TAV Airports: Moving forward on Mifid II
Mifid II might be a European directive but its reach extends beyond the EU with IROs across the globe taking note when it came into effect. In Turkey, Nursel Ilgen, head of investor relations at airport group TAV Airports – which operates the giant hub that is Istanbul Airport – says she has seen the number of analysts covering the TRY8.2 bn ($1.7 bn) market cap company fall in recent years. Varied factors – from declining commissions to analysts and sales people moving to corporate positions, and a recent spate of IPOs in Turkey that has taken up the attention of many on the sell side – have contributed to a drop in TAV’s coverage, says Ilgen, specifically over the past three years.
In many ways, Mifid II actually spurred Ilgen and her team to tackle that problem. The regulation came into effect in January 2018 (having been delayed by a year) but it was on Ilgen’s radar back in 2015 and the company has been proactive. ‘We were discussing the [potential] impact of Mifid II with corporate access teams and analysts a long time ago,’ she explains. Despite seeing a ‘flat to slight decrease’ in the number of investors at conferences since the regulation came into effect, Ilgen says there has been little impact on roadshows ‘as brokers reach out to investors on our target lists, even if they are not clients.’
What TAV has seen increase is direct engagement from the buy side ‘either directly from the portfolio managers or from buy-side analysts. The questions are usually related to organizing meetings or conference calls, as well as company specific questions,’ Ilgen says, while ‘brokers are demanding more C-level access at meetings.’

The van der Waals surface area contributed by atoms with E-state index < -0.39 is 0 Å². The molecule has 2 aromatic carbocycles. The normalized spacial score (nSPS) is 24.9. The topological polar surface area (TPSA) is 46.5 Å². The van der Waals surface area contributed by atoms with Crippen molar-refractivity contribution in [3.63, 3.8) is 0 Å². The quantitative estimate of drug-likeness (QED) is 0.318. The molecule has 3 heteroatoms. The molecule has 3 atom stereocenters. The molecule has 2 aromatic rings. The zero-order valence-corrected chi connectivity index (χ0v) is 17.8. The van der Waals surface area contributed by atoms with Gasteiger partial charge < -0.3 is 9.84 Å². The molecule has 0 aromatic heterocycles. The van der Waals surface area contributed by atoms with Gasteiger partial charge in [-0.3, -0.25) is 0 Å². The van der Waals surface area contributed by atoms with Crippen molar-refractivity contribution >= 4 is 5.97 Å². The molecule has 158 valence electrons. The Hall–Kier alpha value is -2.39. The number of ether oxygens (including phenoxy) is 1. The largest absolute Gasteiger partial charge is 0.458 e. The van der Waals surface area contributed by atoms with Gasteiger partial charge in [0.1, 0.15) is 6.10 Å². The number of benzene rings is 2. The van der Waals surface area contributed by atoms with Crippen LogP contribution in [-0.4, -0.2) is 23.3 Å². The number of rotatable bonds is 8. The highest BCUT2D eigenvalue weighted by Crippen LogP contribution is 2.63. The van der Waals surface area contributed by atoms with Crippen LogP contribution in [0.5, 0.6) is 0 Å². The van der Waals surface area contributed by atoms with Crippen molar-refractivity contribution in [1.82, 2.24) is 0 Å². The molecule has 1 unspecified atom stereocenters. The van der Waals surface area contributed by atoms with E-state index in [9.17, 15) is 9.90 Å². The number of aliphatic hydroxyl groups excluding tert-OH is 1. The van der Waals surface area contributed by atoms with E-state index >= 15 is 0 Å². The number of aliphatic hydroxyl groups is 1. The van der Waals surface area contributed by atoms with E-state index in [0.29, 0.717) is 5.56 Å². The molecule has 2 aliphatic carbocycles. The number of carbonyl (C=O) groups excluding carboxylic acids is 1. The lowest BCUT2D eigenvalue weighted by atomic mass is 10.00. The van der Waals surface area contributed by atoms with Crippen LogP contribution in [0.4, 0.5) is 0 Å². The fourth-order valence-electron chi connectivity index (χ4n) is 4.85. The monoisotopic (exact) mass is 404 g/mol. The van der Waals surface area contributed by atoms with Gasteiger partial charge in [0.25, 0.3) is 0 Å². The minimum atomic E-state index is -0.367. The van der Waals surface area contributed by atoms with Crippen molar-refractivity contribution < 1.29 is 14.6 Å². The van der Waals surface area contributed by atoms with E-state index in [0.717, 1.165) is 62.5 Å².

Of course, TAV is one of the largest companies in Turkey, with a corporate governance committee and senior management well briefed on Mifid II and ‘fully committed to supporting IR to overcome the challenges’. That might not always be the case at smaller companies, though, and these are the firms expected to take the biggest hit on corporate access and research coverage. So what else could IROs have up their sleeves?
‘We hear that some companies are organizing capital market days in London and directly interacting with investors – without any brokers,’ says Ilgen. This is not something TAV is thinking of doing at the moment, but Ilgen does say she would consider this option in the future.
In the future, she expects to see an increase in ‘direct contact from small and medium- sized investors [and] a decrease in the number of conferences offered by small/domestic brokers abroad. Also, we may be organizing our roadshows internally, which may require additional personnel regarding logistics – which means more time and resources.’
And the targeting continues. ‘We are always trying to reach investors on our target lists,’ says Ilgen. ‘And we always have a target to increase research coverage, which we managed to do this year, with ICBC initiating coverage in our company despite Mifid II.’
This case study has been taken from the IR Magazine Research Report: IR Objectives & Challenges. Click to download now